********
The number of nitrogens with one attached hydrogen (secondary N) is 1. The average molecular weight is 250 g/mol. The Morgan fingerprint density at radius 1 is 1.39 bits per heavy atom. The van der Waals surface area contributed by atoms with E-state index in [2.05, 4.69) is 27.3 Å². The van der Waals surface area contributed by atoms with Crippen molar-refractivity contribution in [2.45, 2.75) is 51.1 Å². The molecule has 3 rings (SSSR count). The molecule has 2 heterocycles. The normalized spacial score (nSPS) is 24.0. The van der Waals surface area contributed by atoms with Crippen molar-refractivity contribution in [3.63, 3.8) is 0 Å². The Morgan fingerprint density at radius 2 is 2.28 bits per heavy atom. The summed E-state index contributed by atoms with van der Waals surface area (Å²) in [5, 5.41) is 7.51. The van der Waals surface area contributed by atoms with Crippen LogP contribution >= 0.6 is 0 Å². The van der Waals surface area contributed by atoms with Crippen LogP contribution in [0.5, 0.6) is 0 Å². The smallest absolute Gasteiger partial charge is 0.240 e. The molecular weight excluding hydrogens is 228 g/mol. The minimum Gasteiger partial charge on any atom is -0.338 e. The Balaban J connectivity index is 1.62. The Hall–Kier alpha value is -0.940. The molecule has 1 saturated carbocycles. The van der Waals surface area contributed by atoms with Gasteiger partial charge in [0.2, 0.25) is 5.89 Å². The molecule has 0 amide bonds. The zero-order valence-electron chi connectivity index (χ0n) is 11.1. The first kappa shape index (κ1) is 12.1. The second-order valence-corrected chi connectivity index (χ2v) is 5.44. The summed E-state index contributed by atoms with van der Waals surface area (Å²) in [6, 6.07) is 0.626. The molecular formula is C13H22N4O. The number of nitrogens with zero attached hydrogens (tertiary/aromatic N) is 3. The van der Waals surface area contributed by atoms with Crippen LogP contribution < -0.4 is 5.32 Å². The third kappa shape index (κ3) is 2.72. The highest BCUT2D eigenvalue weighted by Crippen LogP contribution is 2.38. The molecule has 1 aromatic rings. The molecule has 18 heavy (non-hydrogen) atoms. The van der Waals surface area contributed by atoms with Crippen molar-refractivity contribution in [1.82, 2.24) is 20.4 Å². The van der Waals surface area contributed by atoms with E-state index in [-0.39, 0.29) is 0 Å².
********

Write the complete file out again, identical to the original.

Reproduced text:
The number of nitrogens with one attached hydrogen (secondary N) is 1. The average molecular weight is 250 g/mol. The Morgan fingerprint density at radius 1 is 1.39 bits per heavy atom. The van der Waals surface area contributed by atoms with E-state index in [2.05, 4.69) is 27.3 Å². The van der Waals surface area contributed by atoms with Crippen molar-refractivity contribution in [2.45, 2.75) is 51.1 Å². The molecule has 3 rings (SSSR count). The molecule has 2 heterocycles. The normalized spacial score (nSPS) is 24.0. The van der Waals surface area contributed by atoms with Crippen molar-refractivity contribution in [3.63, 3.8) is 0 Å². The Morgan fingerprint density at radius 2 is 2.28 bits per heavy atom. The summed E-state index contributed by atoms with van der Waals surface area (Å²) in [5, 5.41) is 7.51. The van der Waals surface area contributed by atoms with Crippen LogP contribution >= 0.6 is 0 Å². The van der Waals surface area contributed by atoms with Crippen LogP contribution in [0.5, 0.6) is 0 Å². The smallest absolute Gasteiger partial charge is 0.240 e. The molecular weight excluding hydrogens is 228 g/mol. The minimum Gasteiger partial charge on any atom is -0.338 e. The Balaban J connectivity index is 1.62. The Hall–Kier alpha value is -0.940. The molecule has 1 saturated carbocycles. The van der Waals surface area contributed by atoms with Gasteiger partial charge in [0.2, 0.25) is 5.89 Å². The molecule has 0 amide bonds. The zero-order valence-electron chi connectivity index (χ0n) is 11.1. The first kappa shape index (κ1) is 12.1. The second-order valence-corrected chi connectivity index (χ2v) is 5.44. The summed E-state index contributed by atoms with van der Waals surface area (Å²) in [6, 6.07) is 0.626. The molecular formula is C13H22N4O. The number of nitrogens with zero attached hydrogens (tertiary/aromatic N) is 3. The van der Waals surface area contributed by atoms with Crippen LogP contribution < -0.4 is 5.32 Å². The third kappa shape index (κ3) is 2.72. The highest BCUT2D eigenvalue weighted by Crippen LogP contribution is 2.38. The molecule has 1 aromatic rings. The molecule has 18 heavy (non-hydrogen) atoms. The van der Waals surface area contributed by atoms with Crippen molar-refractivity contribution in [1.82, 2.24) is 20.4 Å². The van der Waals surface area contributed by atoms with E-state index in [-0.39, 0.29) is 0 Å².